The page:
right to counsel. Lastly, in California v. Stewart, local police held and interrogated the defendant for five days without notification of his right to counsel. In all these cases, suspects were question ed by police officers, detectives, or prosecuting attorneys in rooms that cut them off from the outside world. In none of the cases were suspects given warnings of their rights at the outset of their interrogation. Question Does the police practice of interrogating individuals without notifying them of their right to counsel and their protection against self-incrimination violate the Fifth Amendment? Conclusion The Court held that prosecutors could not use statements stemming from custodial interrogation of defendants unless they demonstrated the use of procedural safeguards "effective to secure the privilege against self- incrimination." The Court noted that "the modern practice of in-custody interrogation is psychologically rather than physically oriented" and that "the blood of the accused is not the only hallmark of an unconstitutional inquisition." The Court specifically outlined the necessary aspects of police warnings to suspects, including warnings of the right to remain silent and the right to have counsel present during interrogations. Hudson v. Michigan Facts of the Case Booker T. Hudson was convicted of drug and firearm possession in state court after police found cocaine and a gun in his home. The police had a search warrant, but failed to follow the Fourth Amendment "knock and announce" rule which requires police officers to wait 20-30 seconds after knocking and announcing their presence before they enter the home. The trial judge ruled that the evidence found in the home could therefore not be used, but the Michigan Court of Appeals reversed based on two Michigan Supreme Court cases that created an exception to the suppression of evidence when the evidence in question would have inevitably been found. Question Does the general rule excluding evidence obtained in violation of the Fourth Amendment apply to the "knock- and-announce" rule? Conclusion No. In a 5-4 decision, the Court ruled that evidence need not be excluded when police violate the "knock-and- announce" rule. The opinion by Justice Scalia reaffirmed the validity of both the knock-and-announce rule and the "exclusionary rule" for evidence obtained by police in most cases of Fourth Amendment violation. However, the majority held that the exclusionary rule could not be invoked for evidence obtained after a knock- 27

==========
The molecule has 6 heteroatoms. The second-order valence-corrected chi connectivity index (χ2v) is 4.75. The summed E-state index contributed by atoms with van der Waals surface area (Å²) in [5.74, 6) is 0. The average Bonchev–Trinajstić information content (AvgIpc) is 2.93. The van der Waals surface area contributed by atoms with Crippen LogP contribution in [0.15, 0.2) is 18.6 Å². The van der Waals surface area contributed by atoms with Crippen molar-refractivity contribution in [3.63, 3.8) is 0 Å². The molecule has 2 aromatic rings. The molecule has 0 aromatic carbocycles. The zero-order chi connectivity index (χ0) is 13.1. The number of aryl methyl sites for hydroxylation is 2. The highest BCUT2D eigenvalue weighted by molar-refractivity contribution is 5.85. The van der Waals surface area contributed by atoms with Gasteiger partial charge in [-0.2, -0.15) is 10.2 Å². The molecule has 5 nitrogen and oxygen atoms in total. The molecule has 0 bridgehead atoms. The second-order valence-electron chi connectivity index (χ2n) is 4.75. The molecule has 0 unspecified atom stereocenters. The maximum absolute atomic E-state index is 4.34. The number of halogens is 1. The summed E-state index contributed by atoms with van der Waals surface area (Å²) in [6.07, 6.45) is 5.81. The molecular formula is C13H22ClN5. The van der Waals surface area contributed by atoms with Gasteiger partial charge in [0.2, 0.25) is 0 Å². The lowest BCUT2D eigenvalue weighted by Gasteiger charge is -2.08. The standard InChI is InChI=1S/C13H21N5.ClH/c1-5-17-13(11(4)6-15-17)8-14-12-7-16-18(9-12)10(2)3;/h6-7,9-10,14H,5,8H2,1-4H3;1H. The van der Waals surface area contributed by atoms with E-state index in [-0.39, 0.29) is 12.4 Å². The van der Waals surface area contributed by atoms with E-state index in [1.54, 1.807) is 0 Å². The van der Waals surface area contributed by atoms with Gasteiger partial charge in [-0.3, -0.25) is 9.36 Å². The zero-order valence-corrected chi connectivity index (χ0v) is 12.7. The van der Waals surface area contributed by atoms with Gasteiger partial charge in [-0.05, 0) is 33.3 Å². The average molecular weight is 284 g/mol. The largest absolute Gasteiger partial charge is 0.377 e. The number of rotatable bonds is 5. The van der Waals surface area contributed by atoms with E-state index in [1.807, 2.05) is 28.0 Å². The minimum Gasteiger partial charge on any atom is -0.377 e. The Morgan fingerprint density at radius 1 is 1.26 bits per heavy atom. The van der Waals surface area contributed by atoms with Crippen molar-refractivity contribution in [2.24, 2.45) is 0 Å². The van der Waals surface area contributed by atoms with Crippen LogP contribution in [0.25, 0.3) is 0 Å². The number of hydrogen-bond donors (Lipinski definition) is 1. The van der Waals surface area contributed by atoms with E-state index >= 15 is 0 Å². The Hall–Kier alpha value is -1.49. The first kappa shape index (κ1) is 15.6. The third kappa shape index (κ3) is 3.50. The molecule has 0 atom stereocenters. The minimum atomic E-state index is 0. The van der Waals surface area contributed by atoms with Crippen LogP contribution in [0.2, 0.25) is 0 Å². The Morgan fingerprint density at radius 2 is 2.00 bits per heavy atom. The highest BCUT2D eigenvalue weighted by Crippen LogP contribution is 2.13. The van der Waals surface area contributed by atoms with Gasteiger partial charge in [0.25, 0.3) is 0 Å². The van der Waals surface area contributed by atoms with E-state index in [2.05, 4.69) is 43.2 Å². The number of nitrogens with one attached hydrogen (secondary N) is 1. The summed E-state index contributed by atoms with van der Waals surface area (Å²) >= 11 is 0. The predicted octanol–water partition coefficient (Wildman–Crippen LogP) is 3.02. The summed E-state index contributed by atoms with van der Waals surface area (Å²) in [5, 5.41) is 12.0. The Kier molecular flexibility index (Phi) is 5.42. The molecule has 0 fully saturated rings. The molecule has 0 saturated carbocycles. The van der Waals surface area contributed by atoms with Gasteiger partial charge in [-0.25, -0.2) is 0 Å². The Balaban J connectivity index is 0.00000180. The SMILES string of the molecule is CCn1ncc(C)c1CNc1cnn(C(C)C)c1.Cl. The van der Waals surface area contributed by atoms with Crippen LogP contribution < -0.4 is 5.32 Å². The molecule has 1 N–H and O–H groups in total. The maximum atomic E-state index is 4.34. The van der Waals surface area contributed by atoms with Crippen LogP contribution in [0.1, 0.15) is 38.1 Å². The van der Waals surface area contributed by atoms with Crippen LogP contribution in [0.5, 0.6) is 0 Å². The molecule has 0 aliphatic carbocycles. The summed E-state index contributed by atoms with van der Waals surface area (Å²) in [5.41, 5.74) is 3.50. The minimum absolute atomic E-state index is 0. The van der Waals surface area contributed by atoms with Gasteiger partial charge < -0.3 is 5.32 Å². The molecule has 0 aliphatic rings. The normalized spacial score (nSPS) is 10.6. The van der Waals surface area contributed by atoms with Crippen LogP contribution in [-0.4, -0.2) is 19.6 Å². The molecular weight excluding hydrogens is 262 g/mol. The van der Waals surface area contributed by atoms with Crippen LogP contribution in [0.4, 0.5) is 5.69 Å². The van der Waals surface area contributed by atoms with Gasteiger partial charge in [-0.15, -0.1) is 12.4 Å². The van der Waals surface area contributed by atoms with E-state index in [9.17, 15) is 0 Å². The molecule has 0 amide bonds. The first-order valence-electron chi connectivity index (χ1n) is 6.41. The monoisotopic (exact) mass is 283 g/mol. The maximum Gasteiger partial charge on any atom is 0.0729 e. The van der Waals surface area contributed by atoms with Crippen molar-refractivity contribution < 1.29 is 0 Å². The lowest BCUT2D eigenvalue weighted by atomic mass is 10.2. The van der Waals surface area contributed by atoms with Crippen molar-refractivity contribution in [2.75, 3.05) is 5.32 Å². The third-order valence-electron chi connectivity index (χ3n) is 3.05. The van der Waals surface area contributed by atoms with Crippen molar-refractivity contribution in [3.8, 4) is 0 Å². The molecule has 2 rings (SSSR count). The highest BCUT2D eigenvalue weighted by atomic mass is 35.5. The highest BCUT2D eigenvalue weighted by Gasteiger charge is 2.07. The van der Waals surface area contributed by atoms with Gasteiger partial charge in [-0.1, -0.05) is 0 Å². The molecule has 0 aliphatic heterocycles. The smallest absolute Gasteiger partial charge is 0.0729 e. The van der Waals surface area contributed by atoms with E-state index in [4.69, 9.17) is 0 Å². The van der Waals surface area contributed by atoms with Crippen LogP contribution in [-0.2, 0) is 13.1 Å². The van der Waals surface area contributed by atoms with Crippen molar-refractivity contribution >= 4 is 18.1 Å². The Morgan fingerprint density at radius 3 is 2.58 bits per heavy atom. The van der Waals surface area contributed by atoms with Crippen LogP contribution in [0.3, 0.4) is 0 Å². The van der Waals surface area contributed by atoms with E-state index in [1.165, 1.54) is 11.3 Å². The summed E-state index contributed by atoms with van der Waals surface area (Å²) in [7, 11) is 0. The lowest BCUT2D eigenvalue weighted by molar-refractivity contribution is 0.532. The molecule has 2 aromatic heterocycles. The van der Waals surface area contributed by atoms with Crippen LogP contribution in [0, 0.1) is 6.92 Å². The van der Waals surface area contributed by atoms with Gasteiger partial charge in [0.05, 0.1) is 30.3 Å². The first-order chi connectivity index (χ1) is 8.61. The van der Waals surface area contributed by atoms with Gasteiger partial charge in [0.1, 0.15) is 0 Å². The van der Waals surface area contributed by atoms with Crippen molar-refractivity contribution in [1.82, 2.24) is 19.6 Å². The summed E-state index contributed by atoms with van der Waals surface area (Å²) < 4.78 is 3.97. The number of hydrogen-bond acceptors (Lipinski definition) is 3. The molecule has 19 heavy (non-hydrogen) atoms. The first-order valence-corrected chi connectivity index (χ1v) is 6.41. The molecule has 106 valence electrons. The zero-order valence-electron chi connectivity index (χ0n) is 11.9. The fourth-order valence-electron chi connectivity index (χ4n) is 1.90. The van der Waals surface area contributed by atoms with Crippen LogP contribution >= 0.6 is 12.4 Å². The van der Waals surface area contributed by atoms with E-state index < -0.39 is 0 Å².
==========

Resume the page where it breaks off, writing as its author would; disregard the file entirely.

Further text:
and-announce violation, because the interests violated by the abrupt entry of the police "have nothing to do with the seizure of the evidence." Justice Scalia wrote that the knock-and-announce rule was meant to prevent violence, property-damage, and impositions on privacy, not to prevent police from conducting a search for which they have a valid warrant. The Court also found that the social costs of the exclusionary rule as applied to the knock-and-announce rule outweighed any possible "deterrence benefits," and that alternative measures such as civil suits and internal police discipline could adequately deter violations. Justice Stephen Breyer wrote a
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- Fall '08
- The Bible, Supreme Court of the United States, First Amendment to the United States Constitution